School of Public Policy (SPP) student Madeline Leue, 2020 alumna Elizabeth Murphy and Marta Vicarelli, assistant professor in SPP and the department of economics, are collaborating on a research project that tackles one of the most pressing issues of the day: the effects of the COVID-19 pandemic, particularly on women.
The study, “Socioeconomic Impacts of COVID-19 in US Households,” utilizes an extensive survey that asks about respondents’ financial, physical and mental health, as well as the effects that school and daycare closures have had on their work and family lives.
“It felt really important to get these measures while they were timely,” said Leue, a student in SPP’s master of public policy and administration program. “We’re at the beginning of an unstudied chapter of American history. We wanted to take a look at how people were being affected and how that varied by gender and race and socioeconomic factors and to get some good measures early in the pandemic.”
The study developed from a project that Leue and Murphy did last spring in SPP’s Public Policy Workshop course, taught by Vicarelli. Working with the nonprofit Women’s Fund of Western Massachusetts, they conducted a survey on the factors that keep women in the region unemployed or underemployed, such as limited access to transportation or to quality, affordable childcare and eldercare.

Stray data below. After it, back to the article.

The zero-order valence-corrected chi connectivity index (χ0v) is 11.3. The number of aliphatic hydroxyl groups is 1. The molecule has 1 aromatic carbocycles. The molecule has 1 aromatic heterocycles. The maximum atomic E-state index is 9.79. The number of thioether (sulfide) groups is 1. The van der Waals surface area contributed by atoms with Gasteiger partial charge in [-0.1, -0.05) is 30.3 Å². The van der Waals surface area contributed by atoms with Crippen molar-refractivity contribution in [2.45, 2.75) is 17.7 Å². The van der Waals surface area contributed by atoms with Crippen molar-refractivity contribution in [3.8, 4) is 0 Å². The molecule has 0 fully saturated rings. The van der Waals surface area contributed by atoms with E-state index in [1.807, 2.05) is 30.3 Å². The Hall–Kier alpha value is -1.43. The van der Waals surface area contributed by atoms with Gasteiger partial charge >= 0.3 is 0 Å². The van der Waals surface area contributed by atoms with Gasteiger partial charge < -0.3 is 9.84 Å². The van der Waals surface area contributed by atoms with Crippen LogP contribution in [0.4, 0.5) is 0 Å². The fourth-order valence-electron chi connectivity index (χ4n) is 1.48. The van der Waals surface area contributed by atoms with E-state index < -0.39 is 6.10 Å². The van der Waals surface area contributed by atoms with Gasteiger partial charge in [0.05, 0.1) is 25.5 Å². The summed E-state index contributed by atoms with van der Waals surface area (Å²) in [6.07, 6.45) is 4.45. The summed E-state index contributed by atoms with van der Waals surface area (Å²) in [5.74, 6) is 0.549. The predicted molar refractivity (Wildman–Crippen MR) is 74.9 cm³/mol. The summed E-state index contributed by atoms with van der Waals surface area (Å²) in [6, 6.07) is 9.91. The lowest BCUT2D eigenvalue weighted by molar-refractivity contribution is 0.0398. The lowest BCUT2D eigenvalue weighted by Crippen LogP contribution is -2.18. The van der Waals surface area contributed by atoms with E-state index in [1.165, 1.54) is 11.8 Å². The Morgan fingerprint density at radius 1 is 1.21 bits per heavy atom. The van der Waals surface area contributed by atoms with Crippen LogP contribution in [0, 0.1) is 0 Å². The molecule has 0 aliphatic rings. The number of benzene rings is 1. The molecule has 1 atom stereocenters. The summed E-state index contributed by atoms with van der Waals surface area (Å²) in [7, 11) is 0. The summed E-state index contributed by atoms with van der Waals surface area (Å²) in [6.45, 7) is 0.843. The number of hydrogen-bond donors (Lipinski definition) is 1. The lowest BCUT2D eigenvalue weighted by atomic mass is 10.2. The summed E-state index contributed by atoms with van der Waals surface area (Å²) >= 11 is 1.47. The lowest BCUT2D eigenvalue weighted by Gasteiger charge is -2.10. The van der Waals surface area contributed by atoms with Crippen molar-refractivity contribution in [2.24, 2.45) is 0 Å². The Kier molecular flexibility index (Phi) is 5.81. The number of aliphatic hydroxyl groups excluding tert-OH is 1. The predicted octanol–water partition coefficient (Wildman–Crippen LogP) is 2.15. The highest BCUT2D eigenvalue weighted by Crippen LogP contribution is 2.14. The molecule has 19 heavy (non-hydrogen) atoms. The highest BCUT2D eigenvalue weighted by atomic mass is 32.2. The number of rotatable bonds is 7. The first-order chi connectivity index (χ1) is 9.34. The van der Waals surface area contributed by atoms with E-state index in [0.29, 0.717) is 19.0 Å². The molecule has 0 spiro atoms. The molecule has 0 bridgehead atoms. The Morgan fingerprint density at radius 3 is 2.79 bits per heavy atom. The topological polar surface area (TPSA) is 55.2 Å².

The students decided to continue their research into the summer, as an independent study project with Vicarelli. The new project takes into account the effects of the pandemic, with the goal of helping to create policy that addresses the emerging needs of women and families. Meredith Canada, a doctoral student at Indiana University, helped with the survey, and Yu Ya Htut Tin, a UMass undergraduate economics and math major, and Yash Tyagi, a recent graduate of the Isenberg School of Management, are assisting with the project. The Women’s Fund of Western Massachusetts is supporting the work by disseminating the survey through its national network.
The survey includes questions about respondents’ employment status, the effects of COVID-19 on their financial situation, their physical and mental health, access to school or daycare for their children, and food security, among other topics. While the study is especially concerned with the effects on women, the survey is not restricted to people who identify as women.
The project will collect data at the national level and will include a component that focuses specifically on Massachusetts. “The results of this investigation may provide policy recommendations for contingency plans or resilience plans in Massachusetts,” Vicarelli said. “Everything we rely on in terms of socio-economic risks analysis and mitigation strategies are from a pre-COVID world. Policy guidelines do not align with the current conditions. In order to develop effective resilience plans, it is imperative to collect new data and to do it fast.”
The project has personal resonance for Murphy, Leue and Vicarelli, all of whom have young children and have had to balance increased family needs with their work. “As we’re doing our literature review and reading about women’s experiences during this pandemic, we are living this project,” Murphy said. “It’s very, very relatable to us to have schools closed and daycares closed with limited options. … It’s research that we really care about, and it’s really close to home at this moment in time.”
Socioeconomic Impacts of COVID-19 on US Householdssurvey: https://umassamherst.co1.qualtrics.com/jfe/form/SV_cGC8QJ2tezs25PT